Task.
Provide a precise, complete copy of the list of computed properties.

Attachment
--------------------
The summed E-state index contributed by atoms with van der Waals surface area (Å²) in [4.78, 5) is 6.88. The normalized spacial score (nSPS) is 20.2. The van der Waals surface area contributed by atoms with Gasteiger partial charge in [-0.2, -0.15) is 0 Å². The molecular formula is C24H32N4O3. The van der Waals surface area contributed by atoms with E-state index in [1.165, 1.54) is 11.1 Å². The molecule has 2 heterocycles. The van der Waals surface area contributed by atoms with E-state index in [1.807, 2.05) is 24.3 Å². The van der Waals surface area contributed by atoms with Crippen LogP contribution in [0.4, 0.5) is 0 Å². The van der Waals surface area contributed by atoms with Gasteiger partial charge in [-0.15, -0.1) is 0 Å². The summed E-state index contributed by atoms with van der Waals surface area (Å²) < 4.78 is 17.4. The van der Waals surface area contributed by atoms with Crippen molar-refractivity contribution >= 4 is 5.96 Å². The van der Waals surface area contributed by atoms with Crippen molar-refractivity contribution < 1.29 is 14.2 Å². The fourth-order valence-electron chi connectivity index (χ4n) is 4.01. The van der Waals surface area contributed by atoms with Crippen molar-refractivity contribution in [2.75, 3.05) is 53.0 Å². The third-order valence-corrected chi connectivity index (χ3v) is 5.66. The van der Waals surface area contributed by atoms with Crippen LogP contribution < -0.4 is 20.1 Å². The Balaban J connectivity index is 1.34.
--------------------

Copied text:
The summed E-state index contributed by atoms with van der Waals surface area (Å²) in [4.78, 5) is 6.88. The normalized spacial score (nSPS) is 20.2. The van der Waals surface area contributed by atoms with Gasteiger partial charge in [-0.2, -0.15) is 0 Å². The molecular formula is C24H32N4O3. The van der Waals surface area contributed by atoms with E-state index in [1.165, 1.54) is 11.1 Å². The molecule has 2 heterocycles. The van der Waals surface area contributed by atoms with E-state index in [1.807, 2.05) is 24.3 Å². The van der Waals surface area contributed by atoms with Crippen LogP contribution in [0.4, 0.5) is 0 Å². The van der Waals surface area contributed by atoms with Gasteiger partial charge in [-0.15, -0.1) is 0 Å². The summed E-state index contributed by atoms with van der Waals surface area (Å²) < 4.78 is 17.4. The van der Waals surface area contributed by atoms with Crippen molar-refractivity contribution >= 4 is 5.96 Å². The van der Waals surface area contributed by atoms with Crippen molar-refractivity contribution < 1.29 is 14.2 Å². The fourth-order valence-electron chi connectivity index (χ4n) is 4.01. The van der Waals surface area contributed by atoms with Crippen molar-refractivity contribution in [2.75, 3.05) is 53.0 Å². The third-order valence-corrected chi connectivity index (χ3v) is 5.66. The van der Waals surface area contributed by atoms with Crippen LogP contribution < -0.4 is 20.1 Å². The Balaban J connectivity index is 1.34.